Feser speaks up. Zmirak digs deeper.

Thomist Edward Feser defends the natural law prohibition on lying here, before going off on a tangent attacking the “new natural law” theorists.  I don’t see why this was necessary.  New natural law proponents may think they are attacking the idea of normative natural ends, as Feser says, but I’m hoping their writings will have a more constructive effect, that of helping people who have grown up in a Cartesian, personalist mental universe see how nature can be normative at all.

Meanwhile, John Zmirak has posted another defense of lying in extreme circumstances, and again he seems to be inadvertently doing everything in his power to convince me that this position is heretical.  He starts with some more belittling of sacred tradition.  He reminds us that the Church once didn’t recognize the wonderfulness of usury, a practice he thinks to be the key to modern prosperity.  The Church could always allow lying under extreme circumstances without throwing away the virtue of honesty altogether.  After all, “The Church’s embrace of religious liberty did not (as [traditionalists] feared) cause the Church to teach religious indifferentism.”  (I’d say the jury is still out on that one, actually.)  Then Zmirak introduces a new argument.  Given the evidence, he suggests that the Church hasn’t definitively settled her doctrine on this issue yet.  Faithful Catholics can disagree over whether Live Action did anything sinful.  I will agree with him there.  Therefore, people who think Live Action did do wrong shouldn’t present their arguments publicly, because that would be slandering people who haven’t violated a settled Church teaching.  So, the fact that we are allowed to disagree means that one side is not allowed to make its case!

Is forgiveness just? Is it supernatural?

Sometimes, people say that Christianity makes some weird and implausible dogmatic claims, but that everyone can agree that it made some decisive contributions to morality.  The idea is that you don’t have to accept specifically Christian doctrines (the Incarnation, the Trinity, etc) to accept what was once thought of as specifically Christian morality (love your enemies, forgive offenses, turn the other cheek, etc).  I’m not so sure.  Let’s take the example of forgiveness.  People who think this is a virtue for export may not realize how radical it is.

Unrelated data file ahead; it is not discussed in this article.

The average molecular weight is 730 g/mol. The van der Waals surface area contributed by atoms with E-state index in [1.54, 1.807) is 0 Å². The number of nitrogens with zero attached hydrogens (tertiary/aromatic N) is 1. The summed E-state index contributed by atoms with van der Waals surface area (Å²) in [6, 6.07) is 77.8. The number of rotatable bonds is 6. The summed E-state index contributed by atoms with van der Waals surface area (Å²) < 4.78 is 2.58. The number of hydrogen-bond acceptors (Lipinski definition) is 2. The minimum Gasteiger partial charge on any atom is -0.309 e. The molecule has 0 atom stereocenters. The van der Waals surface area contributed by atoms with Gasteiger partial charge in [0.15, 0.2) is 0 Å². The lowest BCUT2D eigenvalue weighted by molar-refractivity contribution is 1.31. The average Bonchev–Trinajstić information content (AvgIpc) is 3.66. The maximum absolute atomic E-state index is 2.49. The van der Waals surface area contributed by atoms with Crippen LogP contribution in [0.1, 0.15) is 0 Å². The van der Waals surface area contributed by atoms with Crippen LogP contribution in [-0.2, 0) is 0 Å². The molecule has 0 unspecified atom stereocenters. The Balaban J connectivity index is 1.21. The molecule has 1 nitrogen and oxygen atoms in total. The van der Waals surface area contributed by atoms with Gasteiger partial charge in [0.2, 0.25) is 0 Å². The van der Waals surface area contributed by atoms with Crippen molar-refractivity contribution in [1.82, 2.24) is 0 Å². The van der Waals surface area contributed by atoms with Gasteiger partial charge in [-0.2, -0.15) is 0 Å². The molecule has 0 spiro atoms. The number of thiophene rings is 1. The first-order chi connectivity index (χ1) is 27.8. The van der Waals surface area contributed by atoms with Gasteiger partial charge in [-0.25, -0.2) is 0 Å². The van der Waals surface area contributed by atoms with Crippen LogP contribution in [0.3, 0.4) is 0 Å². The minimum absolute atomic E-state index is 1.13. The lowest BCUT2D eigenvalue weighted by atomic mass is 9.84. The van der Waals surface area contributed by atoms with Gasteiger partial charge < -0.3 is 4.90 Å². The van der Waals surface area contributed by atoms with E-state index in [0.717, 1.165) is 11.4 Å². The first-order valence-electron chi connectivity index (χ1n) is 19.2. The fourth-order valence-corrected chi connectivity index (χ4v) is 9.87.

To be fair to both Christians and pagans, we must not alter the Lord’s command to forgive offenses in such a way as to make it “reasonable”.  Reasonable it is not, at least by natural standards.  Forgiveness doesn’t just mean to avoid vigilantism and let the police do their job.  It doesn’t just mean not retaliating disproportionately.  Pagans knew all about that.  Forgiveness means not even holding a grudge, not wishing ill.  It certainly doesn’t mean excusing offenses, imagining that the offender didn’t really know what he was doing or couldn’t really control himself.  When Aeneas spared Helen because it wasn’t her or Paris but the gods who brought down Troy, this was not Christian forgiveness.  The latter faces the evil will in all its monstrosity and still forgives.

Forgiveness is not just.  Justice doesn’t mean equal benevolence to all, like the rain falling on good and evil alike.  Justice means giving each person what he deserves.  A tooth for a tooth is justice.  Nor does justice limit itself to praising or condemning acts; it must praise or condemn their actors as well.  Everyone agrees that we should be grateful to those who do us a good turn.  In the same way, natural justice demands that we hold a grudge against those who wrong us.  Treating them the same as those who’ve never harmed us whouldn’t be fair.

Desire that wrongdoers be punished isn’t always selfish.  Not only our self-love, but our love of justice demands vengeance.  We often find it harder to forgive those who harm others rather than ourselves, because in this case the craving for justice stands in all its naked purity, with no mixture of self-interest.  Love of justice is a good thing.  An insensibility to wrongs is not Christian forgiveness.  A dog “forgives” like this, and it’s no virtue.  God–subsistent Justice Himself–shares our love of justice, so much so that He could not simply forget humanity’s transgressions without betraying His own nature, but rather sent His Son to become man and make expiation.